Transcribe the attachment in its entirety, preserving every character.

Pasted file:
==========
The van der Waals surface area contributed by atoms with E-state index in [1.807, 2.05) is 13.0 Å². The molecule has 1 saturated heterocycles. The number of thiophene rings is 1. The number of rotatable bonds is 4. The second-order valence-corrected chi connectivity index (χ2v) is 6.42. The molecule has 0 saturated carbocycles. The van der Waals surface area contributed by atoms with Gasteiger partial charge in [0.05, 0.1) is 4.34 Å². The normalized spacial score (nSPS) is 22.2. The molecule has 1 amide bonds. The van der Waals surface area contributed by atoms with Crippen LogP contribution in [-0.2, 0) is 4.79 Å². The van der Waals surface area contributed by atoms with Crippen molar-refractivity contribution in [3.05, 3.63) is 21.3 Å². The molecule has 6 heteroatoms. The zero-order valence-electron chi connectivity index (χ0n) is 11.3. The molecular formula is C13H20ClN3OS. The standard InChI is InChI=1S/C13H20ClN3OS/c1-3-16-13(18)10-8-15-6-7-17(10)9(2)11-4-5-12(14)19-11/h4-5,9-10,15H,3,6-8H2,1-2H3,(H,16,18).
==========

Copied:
The van der Waals surface area contributed by atoms with E-state index in [1.807, 2.05) is 13.0 Å². The molecule has 1 saturated heterocycles. The number of thiophene rings is 1. The number of rotatable bonds is 4. The second-order valence-corrected chi connectivity index (χ2v) is 6.42. The molecule has 0 saturated carbocycles. The van der Waals surface area contributed by atoms with Gasteiger partial charge in [0.05, 0.1) is 4.34 Å². The normalized spacial score (nSPS) is 22.2. The molecule has 1 amide bonds. The van der Waals surface area contributed by atoms with Crippen LogP contribution in [-0.2, 0) is 4.79 Å². The van der Waals surface area contributed by atoms with Crippen molar-refractivity contribution in [3.05, 3.63) is 21.3 Å². The molecule has 6 heteroatoms. The zero-order valence-electron chi connectivity index (χ0n) is 11.3. The molecular formula is C13H20ClN3OS. The standard InChI is InChI=1S/C13H20ClN3OS/c1-3-16-13(18)10-8-15-6-7-17(10)9(2)11-4-5-12(14)19-11/h4-5,9-10,15H,3,6-8H2,1-2H3,(H,16,18).